Which areas did you have the strongest connection to and why?
I really loved Isla Incahuasi on the salt flats. I’d seen photos of it on social media and I’d always wanted to go there. I have a succulent obsession, and seeing these huge mounds of cacti was like something out of another dimension. It’s hard to grasp how it got there and how it continues to thrive. We also visited some natural hot springs there; being submerged in steaming hot water under the brightest galaxies I’ve ever seen, watching shooting stars glide across the sky, was one of the most spectacular moments of my life. It really left an impression on me and my understanding of the expanse of the universe, externally and internally.
Bolivia is an incredibly poor country, but is so rich in natural, wild beauty. Were the valleys, landscapes, islands and wildlife as stunning as they looked in your photos in real life?
The photos don’t do them justice. The sunsets on the salt flats, for example, are layered with different pastel colours that a camera just can’t capture. The expanse of the land is unable to be transferred in a photo, the horizon seems to go on forever. The only thing that was a little disappointing were the flamingos, they were so far away and I really wanted to get the perfect photo of one. The llamas, however, which I got to see up close and personal, were such amazing creatures and the babies were so cute. I sat in awe the whole time. You know how sometimes places leave you speechless, or if you do try to put them into words, it just doesn’t come out quite as impressive as you’d liked? Well this is was one of those experiences.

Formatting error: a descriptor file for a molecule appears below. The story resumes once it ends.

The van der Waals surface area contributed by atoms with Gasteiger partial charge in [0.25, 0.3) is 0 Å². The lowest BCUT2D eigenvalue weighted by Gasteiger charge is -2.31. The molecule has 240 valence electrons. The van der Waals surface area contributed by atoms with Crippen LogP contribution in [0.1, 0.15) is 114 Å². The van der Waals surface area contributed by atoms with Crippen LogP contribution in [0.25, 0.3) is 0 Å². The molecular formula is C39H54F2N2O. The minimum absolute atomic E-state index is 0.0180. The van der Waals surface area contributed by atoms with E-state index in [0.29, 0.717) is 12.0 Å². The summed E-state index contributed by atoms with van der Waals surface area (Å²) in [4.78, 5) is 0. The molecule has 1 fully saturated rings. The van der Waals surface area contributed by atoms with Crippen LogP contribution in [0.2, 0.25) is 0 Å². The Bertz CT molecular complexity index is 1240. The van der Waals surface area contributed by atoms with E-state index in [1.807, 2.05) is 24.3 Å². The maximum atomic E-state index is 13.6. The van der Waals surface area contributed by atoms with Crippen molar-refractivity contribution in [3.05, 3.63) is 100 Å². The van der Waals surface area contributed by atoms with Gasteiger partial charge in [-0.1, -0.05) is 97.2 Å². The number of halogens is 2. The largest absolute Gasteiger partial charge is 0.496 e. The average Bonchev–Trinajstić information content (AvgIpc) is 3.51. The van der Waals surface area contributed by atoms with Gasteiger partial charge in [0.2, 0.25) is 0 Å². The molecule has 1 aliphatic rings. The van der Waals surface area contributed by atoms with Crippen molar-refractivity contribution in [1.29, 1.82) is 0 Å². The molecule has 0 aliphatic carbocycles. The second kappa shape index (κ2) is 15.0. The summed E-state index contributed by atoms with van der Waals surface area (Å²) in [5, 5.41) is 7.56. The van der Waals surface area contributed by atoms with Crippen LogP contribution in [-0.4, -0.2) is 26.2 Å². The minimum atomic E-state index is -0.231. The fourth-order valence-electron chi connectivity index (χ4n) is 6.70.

Being a chocolatier, I can imagine you were paying close attention to the food while you were travelling. Can you tell us a bit about it, and maybe describe some stand-out culinary experiences?
We went to an amazing restaurant in La Paz called Gustu. All the food was sourced locally, and the restaurant is also a culinary school that trains young Bolivians to be chefs. It was up there with some of the best food I’ve eaten, they used fresh, organic produce and had gluten-free and vegan options. I stocked up on their raw crackers for the desert adventure, and their cocktails were also very good. I was also really impressed by Red Monkey -they served great raw, organic and vegan food, and even had raw chocolate.
I’ve read that Bolivia can be very dangerous, that it’s a place that truly calls for a boldness of spirit. Did you feel safe travelling through there? Do you have any advice for solo travellers, particularly women, headed that way?